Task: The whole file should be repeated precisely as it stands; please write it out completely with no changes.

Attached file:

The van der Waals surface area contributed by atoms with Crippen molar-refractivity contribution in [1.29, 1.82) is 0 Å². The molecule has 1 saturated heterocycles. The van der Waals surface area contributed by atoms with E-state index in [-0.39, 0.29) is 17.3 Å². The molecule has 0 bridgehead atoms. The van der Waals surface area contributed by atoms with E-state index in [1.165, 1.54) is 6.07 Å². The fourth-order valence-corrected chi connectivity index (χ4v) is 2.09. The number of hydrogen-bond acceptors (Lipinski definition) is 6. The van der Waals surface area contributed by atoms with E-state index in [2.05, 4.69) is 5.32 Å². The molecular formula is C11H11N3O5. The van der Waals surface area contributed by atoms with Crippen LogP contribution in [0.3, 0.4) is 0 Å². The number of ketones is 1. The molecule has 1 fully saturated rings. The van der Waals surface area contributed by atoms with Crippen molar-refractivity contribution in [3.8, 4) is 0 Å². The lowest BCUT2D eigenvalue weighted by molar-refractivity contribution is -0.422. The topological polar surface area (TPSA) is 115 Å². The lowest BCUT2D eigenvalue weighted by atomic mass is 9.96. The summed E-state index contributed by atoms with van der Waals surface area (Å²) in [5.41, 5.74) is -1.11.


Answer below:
The van der Waals surface area contributed by atoms with Crippen molar-refractivity contribution in [1.29, 1.82) is 0 Å². The molecule has 1 saturated heterocycles. The van der Waals surface area contributed by atoms with E-state index in [-0.39, 0.29) is 17.3 Å². The molecule has 0 bridgehead atoms. The van der Waals surface area contributed by atoms with E-state index in [1.165, 1.54) is 6.07 Å². The fourth-order valence-corrected chi connectivity index (χ4v) is 2.09. The number of hydrogen-bond acceptors (Lipinski definition) is 6. The van der Waals surface area contributed by atoms with E-state index in [2.05, 4.69) is 5.32 Å². The molecular formula is C11H11N3O5. The van der Waals surface area contributed by atoms with Crippen LogP contribution in [0.3, 0.4) is 0 Å². The number of ketones is 1. The molecule has 1 fully saturated rings. The van der Waals surface area contributed by atoms with Crippen molar-refractivity contribution in [3.8, 4) is 0 Å². The lowest BCUT2D eigenvalue weighted by molar-refractivity contribution is -0.422. The topological polar surface area (TPSA) is 115 Å². The lowest BCUT2D eigenvalue weighted by atomic mass is 9.96. The summed E-state index contributed by atoms with van der Waals surface area (Å²) in [5.41, 5.74) is -1.11.